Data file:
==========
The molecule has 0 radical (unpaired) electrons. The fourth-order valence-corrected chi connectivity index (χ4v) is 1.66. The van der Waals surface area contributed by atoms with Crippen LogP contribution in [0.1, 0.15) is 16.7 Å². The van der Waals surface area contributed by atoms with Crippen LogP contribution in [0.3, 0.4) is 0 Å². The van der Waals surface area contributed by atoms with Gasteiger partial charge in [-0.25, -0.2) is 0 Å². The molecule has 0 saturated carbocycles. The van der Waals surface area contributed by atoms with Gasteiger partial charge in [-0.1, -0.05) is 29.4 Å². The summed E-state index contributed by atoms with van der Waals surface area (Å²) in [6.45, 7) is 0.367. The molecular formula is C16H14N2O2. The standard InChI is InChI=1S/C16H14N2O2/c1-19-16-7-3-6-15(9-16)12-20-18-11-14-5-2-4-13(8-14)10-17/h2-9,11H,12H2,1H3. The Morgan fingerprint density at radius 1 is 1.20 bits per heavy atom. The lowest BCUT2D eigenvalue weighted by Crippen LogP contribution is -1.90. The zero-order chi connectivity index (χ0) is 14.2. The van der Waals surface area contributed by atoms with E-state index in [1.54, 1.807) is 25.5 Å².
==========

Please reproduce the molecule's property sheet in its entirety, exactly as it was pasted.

The molecule has 0 radical (unpaired) electrons. The fourth-order valence-corrected chi connectivity index (χ4v) is 1.66. The van der Waals surface area contributed by atoms with Crippen LogP contribution in [0.1, 0.15) is 16.7 Å². The van der Waals surface area contributed by atoms with Crippen LogP contribution in [0.3, 0.4) is 0 Å². The van der Waals surface area contributed by atoms with Gasteiger partial charge in [-0.25, -0.2) is 0 Å². The molecule has 0 saturated carbocycles. The van der Waals surface area contributed by atoms with Gasteiger partial charge in [-0.1, -0.05) is 29.4 Å². The summed E-state index contributed by atoms with van der Waals surface area (Å²) in [6.45, 7) is 0.367. The molecular formula is C16H14N2O2. The standard InChI is InChI=1S/C16H14N2O2/c1-19-16-7-3-6-15(9-16)12-20-18-11-14-5-2-4-13(8-14)10-17/h2-9,11H,12H2,1H3. The Morgan fingerprint density at radius 1 is 1.20 bits per heavy atom. The lowest BCUT2D eigenvalue weighted by Crippen LogP contribution is -1.90. The zero-order chi connectivity index (χ0) is 14.2. The van der Waals surface area contributed by atoms with E-state index in [1.54, 1.807) is 25.5 Å².